Champions of the proposal cite both the financial (an additional $250 million in revenue to help subsidize the $3.35 billion Transbay Terminal project) and the aesthetic (“The City’s flat undulating skyline would be significantly enhanced by a higher crown to emphasize its core, at the heart of The City’s activity”) impact on the city. (Opponents have yet to rally.)
Which really only leaves one question: will we be getting more comments from pissed off San Franciscans about that “significantly enhanced” line or from indignant New Yorkers who can’t believe “City” was capitalized?
∙ Spoiler Alert: One Rincon Hill Video [SocketSite]
∙ City eyes raising tallest building on the West Coast [Examiner]
∙ S.F. planners have high hopes for new center of downtown [SFGate]
May 25, 2006
C.A.R. Reports For April ‘06
According to the California Association of Realtors, the median price of a single-family detached home in the San Francisco Bay area is up 2.9% year-over-year while the pace of sales is down 20.2%. No real surprises when compared to the DataQuick report.
∙ Median price of a home in California at $562,380 in April [C.A.R.]
∙ SF Year-Over-Year Appreciation Now At 3.6% [SocketSite]
Build It Green
Build It Green is a “professional non-profit membership organization whose mission is to promote healthy, energy and resource-efficient buildings in California.” The organization offers workshops, green home tours (next tour on June 4th), and general information about green building.
From Bull To Bear?
You could actually hear the collective nodding of heads when Christopher Mayer, an economics professor at Columbia University, referred to San Francisco as a “superstar” city and argued that “land shortages and rising populations would translate into ever-rising prices.” Well, now Mr. Mayer is changing his tune.
Yes, we’re still
the a superstar city, but Mr. Mayer is conceding that “prices in the most expensive markets could drop 15 percent in the next year” (that’s us). He’s obviously never been in San Francisco on a day like today.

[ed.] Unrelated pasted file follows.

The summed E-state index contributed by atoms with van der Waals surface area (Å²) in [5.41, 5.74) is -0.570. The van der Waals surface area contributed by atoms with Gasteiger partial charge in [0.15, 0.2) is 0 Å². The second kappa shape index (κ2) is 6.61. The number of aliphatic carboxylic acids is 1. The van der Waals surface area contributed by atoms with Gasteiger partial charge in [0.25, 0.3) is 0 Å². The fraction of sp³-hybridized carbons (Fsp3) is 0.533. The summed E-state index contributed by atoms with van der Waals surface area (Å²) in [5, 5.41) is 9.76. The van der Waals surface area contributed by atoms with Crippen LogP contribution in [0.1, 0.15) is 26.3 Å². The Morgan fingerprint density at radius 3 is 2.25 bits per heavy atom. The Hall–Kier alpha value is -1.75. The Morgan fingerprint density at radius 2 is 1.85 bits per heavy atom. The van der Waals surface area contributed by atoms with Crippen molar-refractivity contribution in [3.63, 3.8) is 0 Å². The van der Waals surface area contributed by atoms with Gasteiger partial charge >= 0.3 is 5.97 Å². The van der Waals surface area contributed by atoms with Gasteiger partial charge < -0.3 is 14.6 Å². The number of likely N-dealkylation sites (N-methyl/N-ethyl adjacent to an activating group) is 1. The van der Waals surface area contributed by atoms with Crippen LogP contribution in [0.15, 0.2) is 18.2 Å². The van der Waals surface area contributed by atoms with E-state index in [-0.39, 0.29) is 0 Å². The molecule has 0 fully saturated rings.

∙ Can you still get rich in real estate? [CNNMoney]
May 24, 2006
Speaking Of The Need To Differentiate
There are now 495,000 licensed real estate agents in the state of California (up 14% last year, and up 57% from five years ago). That equates to almost one agent for every 52 adults in the state. Yet another reason to diversify and differentiate…
∙ Real Estate Licensee Numbers Hit Record Levels and Continue to Rise [BusinessWire]
∙ Ooh La La! La Maison [SocketSite]
Ooh La La! La Maison
What do you get when you combine an East Bay real estate agent (Suzanah Juras), a “secluded hilltop villa in the East Bay”, and an “environment where men can be men ... while being tastefully entertained, titillated, and doted upon by our beautiful Maison Girls?'' According to Matier and Ross, that would be Femme de Maison.
And although billed as an exclusive Bay Area gentleman’s social club where members are “welcome to join [the Maison Girls] while they dance, swim, and relax in the hot tub,” and includes "racy burlesque shows and tastefully sexy strip tease acts,'' Suzanah, the
Madame President and CEO of Femme de Maison, is quick to note that it's “not a sex club.”
We did notice, however, that the Maison website specifically notes that “If you should develop a relationship with a Hostess outside of a Femme de Maison event, that is strictly a personal matter and Femme de Maison shall not be held liable for any issues which may result from such a relationship.” (Such as your wife/girlfriend kicking your ass to the curb?)
Talk about differentiating yourself as an agent in a slowing market…
New Developments: 601 King Street
601 King Street is a “mixed-use development of retail space and 224 dwelling units” (market rate and affordable housing) that is being developed by A.F. Evans Company and architected by david baker + partners. The design incorporates a half-acre of public open space and a portion of the Mission Creek trail/bikeway [Editor’s note: cool].
Thanks to the Potrero Hill neighborhood blog for bringing our attention to a project by Donald Booth (and sponsored by his employer, Adobe) to document the construction of 601 King Street through a weekly series of Flash movies. (Free hint to developers (i.e., marketing departments): this is infinitely more compelling than simply having a webcam trained on your construction site.)
∙ The deconstruction of 601 King St. [Potrero Hill]
∙ New Developments: 601 King Street [SocketSite]
∙ The Movies (construction of 601 King Street) [dbooth.net]
∙ QuickLinks: Technology Gone Awry [SocketSite]
May 23, 2006
Inside The Average Luxury Home
If the price of an average luxury home in San Francisco is now $2,920,000, then 2931 Pierce (listed for $2,950,000) just happens to be the most average luxury home currently on the market. (We're leaving that open for interpretation.) And interestingly enough, the "Seller is extremely motivated!"
Ah, To Be Average
According to First Republic Bank, the price of an average luxury home in San Francisco is now $2.92 million (up $231,456 from just one year ago). And according to David Papale of Ritchie Hallanan, while there’s a there’s a cooling on the high end (above $5.0 million), there’s still a shortage of inventory on the “low end” ($1.5 million to $2.5 million).
∙ Luxury home values hit record in S.F. [bizjournals]